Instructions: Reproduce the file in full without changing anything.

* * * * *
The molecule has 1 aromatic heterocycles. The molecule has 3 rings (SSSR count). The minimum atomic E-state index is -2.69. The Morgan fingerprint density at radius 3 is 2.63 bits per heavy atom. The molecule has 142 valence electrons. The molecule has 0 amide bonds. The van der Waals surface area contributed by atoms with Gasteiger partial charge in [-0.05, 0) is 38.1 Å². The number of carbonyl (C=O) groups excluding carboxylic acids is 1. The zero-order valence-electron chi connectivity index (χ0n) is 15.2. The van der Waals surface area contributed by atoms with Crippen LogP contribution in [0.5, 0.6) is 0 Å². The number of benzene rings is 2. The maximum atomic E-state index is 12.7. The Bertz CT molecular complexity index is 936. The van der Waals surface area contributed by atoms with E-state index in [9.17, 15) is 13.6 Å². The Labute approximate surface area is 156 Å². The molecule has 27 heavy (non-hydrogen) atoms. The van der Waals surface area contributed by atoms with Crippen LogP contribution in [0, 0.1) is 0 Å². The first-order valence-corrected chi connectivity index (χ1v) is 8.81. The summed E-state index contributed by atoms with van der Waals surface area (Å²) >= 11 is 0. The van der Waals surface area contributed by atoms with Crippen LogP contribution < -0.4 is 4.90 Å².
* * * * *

The molecule has 1 aromatic heterocycles. The molecule has 3 rings (SSSR count). The minimum atomic E-state index is -2.69. The Morgan fingerprint density at radius 3 is 2.63 bits per heavy atom. The molecule has 142 valence electrons. The molecule has 0 amide bonds. The van der Waals surface area contributed by atoms with Gasteiger partial charge in [-0.05, 0) is 38.1 Å². The number of carbonyl (C=O) groups excluding carboxylic acids is 1. The zero-order valence-electron chi connectivity index (χ0n) is 15.2. The van der Waals surface area contributed by atoms with Crippen LogP contribution in [0.5, 0.6) is 0 Å². The number of benzene rings is 2. The maximum atomic E-state index is 12.7. The Bertz CT molecular complexity index is 936. The van der Waals surface area contributed by atoms with E-state index in [9.17, 15) is 13.6 Å². The Labute approximate surface area is 156 Å². The molecule has 27 heavy (non-hydrogen) atoms. The van der Waals surface area contributed by atoms with Crippen LogP contribution in [0, 0.1) is 0 Å². The first-order valence-corrected chi connectivity index (χ1v) is 8.81. The summed E-state index contributed by atoms with van der Waals surface area (Å²) >= 11 is 0. The van der Waals surface area contributed by atoms with Crippen LogP contribution < -0.4 is 4.90 Å².